American has become a nation divided. While we have always had our differences, reflected in our political parties, those differences have never touched the soul of our nation as they do today. The latest evidence of our division is the decision by the New York State legislature to legalize same-sex marriage.

Dr. Albert Mohler summarized the extent of our division in his blog when he wrote: It will be difficult to exaggerate the impact of New York’s move to legalize same-sex marriage. The statistics tell part of the story. New York State becomes the sixth state to recognize same-sex marriage, but its population is greater than that of the other five combined. When same-sex marriage is legal in New York next month, fully one in every nine Americans will live in a state or jurisdiction where same-sex marriage is legal. By any measure, this is a massive development in the nation’s legal and moral life.

Add to this the fact that California, the nation’s most populous state, is hanging in the balance as Proposition 8, the constitutional amendment passed by the state’s voters defining marriage as exclusively the union of a man and a woman, is now an issue before the Ninth U.S. Court of Appeals in San Francisco. It arrived at the appellate court after a federal judge in California ruled that Proposition 8 is unconstitutional. If California is added (again) to the states with legal same-sex marriage, more than a third of the nation’s citizens will live where same-sex marriage is the law of the land.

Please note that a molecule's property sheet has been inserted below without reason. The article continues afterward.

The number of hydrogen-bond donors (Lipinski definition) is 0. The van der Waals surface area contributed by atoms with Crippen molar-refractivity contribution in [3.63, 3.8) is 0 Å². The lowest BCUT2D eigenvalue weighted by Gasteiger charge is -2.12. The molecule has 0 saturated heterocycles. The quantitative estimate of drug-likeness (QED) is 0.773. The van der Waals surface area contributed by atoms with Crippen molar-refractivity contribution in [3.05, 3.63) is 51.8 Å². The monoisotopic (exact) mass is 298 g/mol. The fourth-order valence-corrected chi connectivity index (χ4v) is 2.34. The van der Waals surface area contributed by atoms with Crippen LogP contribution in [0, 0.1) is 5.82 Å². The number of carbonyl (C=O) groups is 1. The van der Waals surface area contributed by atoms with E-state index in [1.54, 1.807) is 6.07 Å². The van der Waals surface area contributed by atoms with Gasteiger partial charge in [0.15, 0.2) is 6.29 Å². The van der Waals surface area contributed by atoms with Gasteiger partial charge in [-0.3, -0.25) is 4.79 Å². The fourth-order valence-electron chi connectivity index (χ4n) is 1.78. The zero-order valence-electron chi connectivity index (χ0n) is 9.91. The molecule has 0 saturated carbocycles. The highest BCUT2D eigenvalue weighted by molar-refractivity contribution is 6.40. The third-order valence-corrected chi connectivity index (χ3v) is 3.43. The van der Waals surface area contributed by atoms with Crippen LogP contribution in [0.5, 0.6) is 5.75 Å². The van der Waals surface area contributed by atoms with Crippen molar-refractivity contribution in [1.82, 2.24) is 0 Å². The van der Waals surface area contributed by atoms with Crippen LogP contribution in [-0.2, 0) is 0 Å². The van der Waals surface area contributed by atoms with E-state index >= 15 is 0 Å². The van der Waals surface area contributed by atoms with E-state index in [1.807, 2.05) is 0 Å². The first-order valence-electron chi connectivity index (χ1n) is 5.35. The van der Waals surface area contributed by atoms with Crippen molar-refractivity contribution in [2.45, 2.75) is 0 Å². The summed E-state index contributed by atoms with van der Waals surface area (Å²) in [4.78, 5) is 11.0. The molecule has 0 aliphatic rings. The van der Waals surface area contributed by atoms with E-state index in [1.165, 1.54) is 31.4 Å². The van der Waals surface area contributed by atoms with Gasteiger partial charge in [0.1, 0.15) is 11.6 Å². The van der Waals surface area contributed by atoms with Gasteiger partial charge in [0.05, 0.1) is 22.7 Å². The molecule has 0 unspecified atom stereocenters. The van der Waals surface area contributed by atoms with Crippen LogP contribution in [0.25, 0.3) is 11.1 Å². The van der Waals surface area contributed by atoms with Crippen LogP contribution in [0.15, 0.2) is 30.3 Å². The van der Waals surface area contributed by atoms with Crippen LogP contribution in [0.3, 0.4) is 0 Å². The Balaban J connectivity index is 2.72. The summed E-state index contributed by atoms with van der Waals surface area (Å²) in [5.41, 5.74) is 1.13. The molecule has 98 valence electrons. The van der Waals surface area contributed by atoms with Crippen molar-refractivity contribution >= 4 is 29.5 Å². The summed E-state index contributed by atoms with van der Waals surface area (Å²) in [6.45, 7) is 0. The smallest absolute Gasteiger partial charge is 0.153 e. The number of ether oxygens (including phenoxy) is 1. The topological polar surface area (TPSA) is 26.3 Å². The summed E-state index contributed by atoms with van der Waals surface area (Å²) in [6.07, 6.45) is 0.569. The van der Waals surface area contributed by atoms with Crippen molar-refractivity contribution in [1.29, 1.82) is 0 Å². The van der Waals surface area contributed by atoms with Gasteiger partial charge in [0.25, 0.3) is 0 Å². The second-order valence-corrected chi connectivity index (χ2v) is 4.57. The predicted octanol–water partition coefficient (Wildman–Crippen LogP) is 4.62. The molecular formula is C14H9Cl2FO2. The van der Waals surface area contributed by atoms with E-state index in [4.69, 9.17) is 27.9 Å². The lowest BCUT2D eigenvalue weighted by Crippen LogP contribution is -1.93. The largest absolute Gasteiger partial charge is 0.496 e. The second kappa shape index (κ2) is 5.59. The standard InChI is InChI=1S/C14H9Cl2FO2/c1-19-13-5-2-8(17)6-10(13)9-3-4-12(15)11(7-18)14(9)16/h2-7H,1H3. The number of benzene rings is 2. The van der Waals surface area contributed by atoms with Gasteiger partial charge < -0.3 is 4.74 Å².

One of the saddest aspects of this development in the cultural wars is that it was passed by the party that we have always counted on to stand against the tide of liberalism and moral decay. Perhaps our faith has been misplaced. Again, Dr. Mohler addressed the key issue when he wrote: One of the lessons learned in this sad spectacle is the fact that enough Republican senators changed their positions on the issue under intense pressure, thus enabling the passage of the legislation. The same was true for the minority of Democratic senators who had previously voted against the measure. One of these, Carl Kruger, changed his vote because the nephew of the woman Kruger lives with was so outraged over the issue that he had cut the couple off from an ongoing relationship. “I don’t need this,” the Senator told a colleague, “It has gotten personal now.”

Well, of course it has. But what this statement really means is that many Americans, including many in the political class, simply fold their moral convictions when they conflict with the lifestyles or convictions of a friend or relative.

But the most discouraging outcome of the vote in New York State is the impact it will have on our country, not just in the area of marriage but in the very survival of our nation. The statement of Jesus puts the future of our nation into perspective: Every kingdom divided against itself is brought to desolation, and every city or house divided against itself will not stand (Matthew 12:25). Can American survive a division that cuts through her very heart and soul? That’s the question. The answer seems obvious.

Stay in the Word

Pastor Steve